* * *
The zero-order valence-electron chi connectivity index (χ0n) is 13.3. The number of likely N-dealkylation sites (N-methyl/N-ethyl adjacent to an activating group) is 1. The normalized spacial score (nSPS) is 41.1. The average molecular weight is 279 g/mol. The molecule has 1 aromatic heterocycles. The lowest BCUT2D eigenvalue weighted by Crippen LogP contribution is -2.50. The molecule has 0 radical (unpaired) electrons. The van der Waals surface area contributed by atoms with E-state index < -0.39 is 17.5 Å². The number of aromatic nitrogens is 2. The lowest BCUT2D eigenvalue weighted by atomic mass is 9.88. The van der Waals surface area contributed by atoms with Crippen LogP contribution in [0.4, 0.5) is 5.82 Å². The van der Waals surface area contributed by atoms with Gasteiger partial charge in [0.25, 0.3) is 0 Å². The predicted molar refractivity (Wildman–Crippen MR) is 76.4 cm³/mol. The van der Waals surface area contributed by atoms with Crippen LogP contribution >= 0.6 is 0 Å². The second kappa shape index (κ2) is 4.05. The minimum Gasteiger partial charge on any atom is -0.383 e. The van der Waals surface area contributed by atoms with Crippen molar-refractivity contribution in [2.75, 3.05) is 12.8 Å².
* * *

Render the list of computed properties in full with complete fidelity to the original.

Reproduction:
The zero-order valence-electron chi connectivity index (χ0n) is 13.3. The number of likely N-dealkylation sites (N-methyl/N-ethyl adjacent to an activating group) is 1. The normalized spacial score (nSPS) is 41.1. The average molecular weight is 279 g/mol. The molecule has 1 aromatic heterocycles. The lowest BCUT2D eigenvalue weighted by Crippen LogP contribution is -2.50. The molecule has 0 radical (unpaired) electrons. The van der Waals surface area contributed by atoms with E-state index < -0.39 is 17.5 Å². The number of aromatic nitrogens is 2. The lowest BCUT2D eigenvalue weighted by atomic mass is 9.88. The van der Waals surface area contributed by atoms with Crippen LogP contribution in [0.4, 0.5) is 5.82 Å². The van der Waals surface area contributed by atoms with Gasteiger partial charge in [0.25, 0.3) is 0 Å². The predicted molar refractivity (Wildman–Crippen MR) is 76.4 cm³/mol. The van der Waals surface area contributed by atoms with Crippen LogP contribution >= 0.6 is 0 Å². The second kappa shape index (κ2) is 4.05. The minimum Gasteiger partial charge on any atom is -0.383 e. The van der Waals surface area contributed by atoms with Crippen molar-refractivity contribution in [2.75, 3.05) is 12.8 Å².